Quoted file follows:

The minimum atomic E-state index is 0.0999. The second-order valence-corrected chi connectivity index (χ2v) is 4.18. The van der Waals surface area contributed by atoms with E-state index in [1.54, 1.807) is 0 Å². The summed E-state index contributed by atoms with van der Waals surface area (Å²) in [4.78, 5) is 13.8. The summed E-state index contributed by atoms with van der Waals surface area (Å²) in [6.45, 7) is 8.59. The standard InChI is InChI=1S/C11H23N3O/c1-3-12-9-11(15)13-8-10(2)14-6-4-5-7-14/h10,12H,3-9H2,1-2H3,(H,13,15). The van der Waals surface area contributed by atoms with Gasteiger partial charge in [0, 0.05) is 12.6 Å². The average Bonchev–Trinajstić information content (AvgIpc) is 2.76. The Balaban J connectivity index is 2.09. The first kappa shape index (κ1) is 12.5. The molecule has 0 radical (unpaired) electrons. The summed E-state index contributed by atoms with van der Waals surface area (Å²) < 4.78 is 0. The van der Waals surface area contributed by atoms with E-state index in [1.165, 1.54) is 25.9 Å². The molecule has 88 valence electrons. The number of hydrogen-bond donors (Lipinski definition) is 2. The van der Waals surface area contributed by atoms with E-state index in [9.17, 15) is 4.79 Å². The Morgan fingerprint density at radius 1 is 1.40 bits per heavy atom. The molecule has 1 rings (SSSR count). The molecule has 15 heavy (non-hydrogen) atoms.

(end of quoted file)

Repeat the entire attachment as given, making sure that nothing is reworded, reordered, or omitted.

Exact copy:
The minimum atomic E-state index is 0.0999. The second-order valence-corrected chi connectivity index (χ2v) is 4.18. The van der Waals surface area contributed by atoms with E-state index in [1.54, 1.807) is 0 Å². The summed E-state index contributed by atoms with van der Waals surface area (Å²) in [4.78, 5) is 13.8. The summed E-state index contributed by atoms with van der Waals surface area (Å²) in [6.45, 7) is 8.59. The standard InChI is InChI=1S/C11H23N3O/c1-3-12-9-11(15)13-8-10(2)14-6-4-5-7-14/h10,12H,3-9H2,1-2H3,(H,13,15). The van der Waals surface area contributed by atoms with Gasteiger partial charge in [0, 0.05) is 12.6 Å². The average Bonchev–Trinajstić information content (AvgIpc) is 2.76. The Balaban J connectivity index is 2.09. The first kappa shape index (κ1) is 12.5. The molecule has 0 radical (unpaired) electrons. The summed E-state index contributed by atoms with van der Waals surface area (Å²) < 4.78 is 0. The van der Waals surface area contributed by atoms with E-state index in [1.165, 1.54) is 25.9 Å². The molecule has 88 valence electrons. The number of hydrogen-bond donors (Lipinski definition) is 2. The van der Waals surface area contributed by atoms with E-state index in [9.17, 15) is 4.79 Å². The Morgan fingerprint density at radius 1 is 1.40 bits per heavy atom. The molecule has 1 rings (SSSR count). The molecule has 15 heavy (non-hydrogen) atoms.